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Everest mission abandoned

A team of injured soldiers, including one veteran from Tadcaster, attempting to

climb Mount Everest has been forced to halt the challenge because of safety fears.

A Walking With The Wounded spokesman said unseasonably warm conditions meant that it was not safe for the group to continue, with an increased number of avalanches and falling ice hampering their efforts.

We spoke via an internet link to Captain David Wiseman, 29, from Tadcaster, North Yorkshire, who was taking part.

Mountaineer tackles Everest

Matthew Dieumgard-Thornton

A young mountaineer from Lincolnshire who is aiming to become one of the youngest British climbers to reach the top of Mount Everest has now made it to the base camp. It will now take Matthew Dieumegard-Thornton from Sleaford several more weeks to reach the summit.

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Half-way to the top of the world

Captain David Wiseman
Captain David Wiseman Credit: ITV Yorkshire

Injured North Yorkshire soldier Captain David Wiseman and the rest of the Walking With The Wounded expedition have climbed to an altitude of more than 4,000m on their way to Mount Everest Base Camp. Six days into their 10-day hike, the team will attempt to reach the 8,848m

summit of the world's highest mountain in May. David from Tadcaster who was shot in the chest in Afghanistan three years ago will carry the taliban bullet that almost killed him all the way to the top. He hasn't really got much choice because it's still inside him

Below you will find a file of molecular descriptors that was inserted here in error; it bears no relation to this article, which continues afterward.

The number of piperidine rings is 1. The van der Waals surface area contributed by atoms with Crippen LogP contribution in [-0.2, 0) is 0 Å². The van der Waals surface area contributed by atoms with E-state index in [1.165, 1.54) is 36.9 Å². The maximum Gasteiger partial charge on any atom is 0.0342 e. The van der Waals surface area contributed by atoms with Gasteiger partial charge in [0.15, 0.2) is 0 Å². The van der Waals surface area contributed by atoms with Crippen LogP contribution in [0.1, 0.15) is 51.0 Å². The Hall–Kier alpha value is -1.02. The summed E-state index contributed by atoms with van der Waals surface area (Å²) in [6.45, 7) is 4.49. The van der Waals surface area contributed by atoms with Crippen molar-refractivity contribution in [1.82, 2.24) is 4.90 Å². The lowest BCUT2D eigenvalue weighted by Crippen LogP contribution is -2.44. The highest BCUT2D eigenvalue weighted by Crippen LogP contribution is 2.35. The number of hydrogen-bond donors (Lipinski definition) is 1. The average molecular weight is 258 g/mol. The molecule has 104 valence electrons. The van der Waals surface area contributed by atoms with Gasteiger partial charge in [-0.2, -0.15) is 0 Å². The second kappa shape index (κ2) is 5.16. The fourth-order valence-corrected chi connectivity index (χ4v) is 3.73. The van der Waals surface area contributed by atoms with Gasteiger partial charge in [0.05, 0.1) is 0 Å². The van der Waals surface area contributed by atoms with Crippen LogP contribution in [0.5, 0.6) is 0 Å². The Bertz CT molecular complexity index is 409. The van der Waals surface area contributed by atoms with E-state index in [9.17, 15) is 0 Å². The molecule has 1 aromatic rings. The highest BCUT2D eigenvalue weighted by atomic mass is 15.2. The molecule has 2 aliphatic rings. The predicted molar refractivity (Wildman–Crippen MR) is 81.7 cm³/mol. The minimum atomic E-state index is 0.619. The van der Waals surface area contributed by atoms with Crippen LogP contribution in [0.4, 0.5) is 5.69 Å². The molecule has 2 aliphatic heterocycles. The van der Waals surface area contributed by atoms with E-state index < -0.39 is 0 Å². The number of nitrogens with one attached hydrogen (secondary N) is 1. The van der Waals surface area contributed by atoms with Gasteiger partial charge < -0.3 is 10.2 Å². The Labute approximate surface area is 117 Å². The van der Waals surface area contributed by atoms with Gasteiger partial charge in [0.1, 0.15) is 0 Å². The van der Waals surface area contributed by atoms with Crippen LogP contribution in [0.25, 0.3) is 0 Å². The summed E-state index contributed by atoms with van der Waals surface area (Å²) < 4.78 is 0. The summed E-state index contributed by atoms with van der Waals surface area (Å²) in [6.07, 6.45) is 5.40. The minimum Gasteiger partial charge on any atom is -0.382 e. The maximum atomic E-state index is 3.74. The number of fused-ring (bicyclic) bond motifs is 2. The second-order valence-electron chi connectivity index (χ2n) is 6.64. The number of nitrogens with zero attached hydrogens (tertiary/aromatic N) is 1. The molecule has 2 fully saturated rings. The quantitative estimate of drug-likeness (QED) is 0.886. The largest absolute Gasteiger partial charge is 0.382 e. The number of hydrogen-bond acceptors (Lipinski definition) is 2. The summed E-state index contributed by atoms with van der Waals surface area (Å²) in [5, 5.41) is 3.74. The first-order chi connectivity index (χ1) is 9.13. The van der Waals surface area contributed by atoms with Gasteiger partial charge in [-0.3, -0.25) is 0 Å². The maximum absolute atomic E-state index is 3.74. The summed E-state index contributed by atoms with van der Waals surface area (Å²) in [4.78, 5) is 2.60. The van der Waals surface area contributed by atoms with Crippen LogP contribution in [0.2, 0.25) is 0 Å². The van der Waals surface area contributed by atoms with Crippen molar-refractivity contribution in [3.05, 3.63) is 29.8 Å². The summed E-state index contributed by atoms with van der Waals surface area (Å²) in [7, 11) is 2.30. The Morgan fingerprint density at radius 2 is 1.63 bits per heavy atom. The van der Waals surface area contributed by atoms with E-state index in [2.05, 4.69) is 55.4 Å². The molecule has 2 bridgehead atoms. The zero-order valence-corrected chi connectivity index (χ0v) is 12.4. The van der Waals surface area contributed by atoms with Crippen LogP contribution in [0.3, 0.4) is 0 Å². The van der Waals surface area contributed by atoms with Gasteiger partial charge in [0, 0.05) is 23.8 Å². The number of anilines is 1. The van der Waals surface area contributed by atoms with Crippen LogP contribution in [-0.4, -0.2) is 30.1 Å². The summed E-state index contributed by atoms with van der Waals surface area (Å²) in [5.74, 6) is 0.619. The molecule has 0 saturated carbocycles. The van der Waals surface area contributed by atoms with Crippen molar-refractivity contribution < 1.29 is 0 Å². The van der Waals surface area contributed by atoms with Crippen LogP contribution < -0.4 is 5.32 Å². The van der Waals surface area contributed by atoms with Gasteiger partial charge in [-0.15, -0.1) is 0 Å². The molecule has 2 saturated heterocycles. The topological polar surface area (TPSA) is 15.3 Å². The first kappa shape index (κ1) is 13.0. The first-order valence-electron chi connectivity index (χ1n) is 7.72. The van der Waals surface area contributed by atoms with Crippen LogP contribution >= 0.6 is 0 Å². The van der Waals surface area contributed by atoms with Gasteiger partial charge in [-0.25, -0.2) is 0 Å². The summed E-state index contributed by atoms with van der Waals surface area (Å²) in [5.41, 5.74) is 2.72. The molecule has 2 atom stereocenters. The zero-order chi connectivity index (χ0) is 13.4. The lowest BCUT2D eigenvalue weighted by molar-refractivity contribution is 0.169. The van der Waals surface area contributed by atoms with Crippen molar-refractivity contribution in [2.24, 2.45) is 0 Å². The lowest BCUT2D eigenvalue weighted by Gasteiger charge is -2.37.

Charity challenge

Matthew Dieumegard-Thornton will attempt to reach the summit of Mount Everest to help raise awareness of global environmental and sustainability issues and to commemorate The Queen's Diamond Jubilee.

The 21 year old from Sleaford wants to raise money for the charity Global Angels to provide water for disadvantaged children and their communities for the next 20 years. As an ambassador of Climate Unchange he also wants to highlight the continuing fight against "environmental irresponsibility".

He will start his attempt on the 8848 metre summit in mid-April and the challenge is scheduled to take 70 days. It will follow the south-eastern route taken by Sir Edmund Hillary in 1953 when he became the first man to reach the top of Mount Everest, three days before Queen Elizabeth's coronation.

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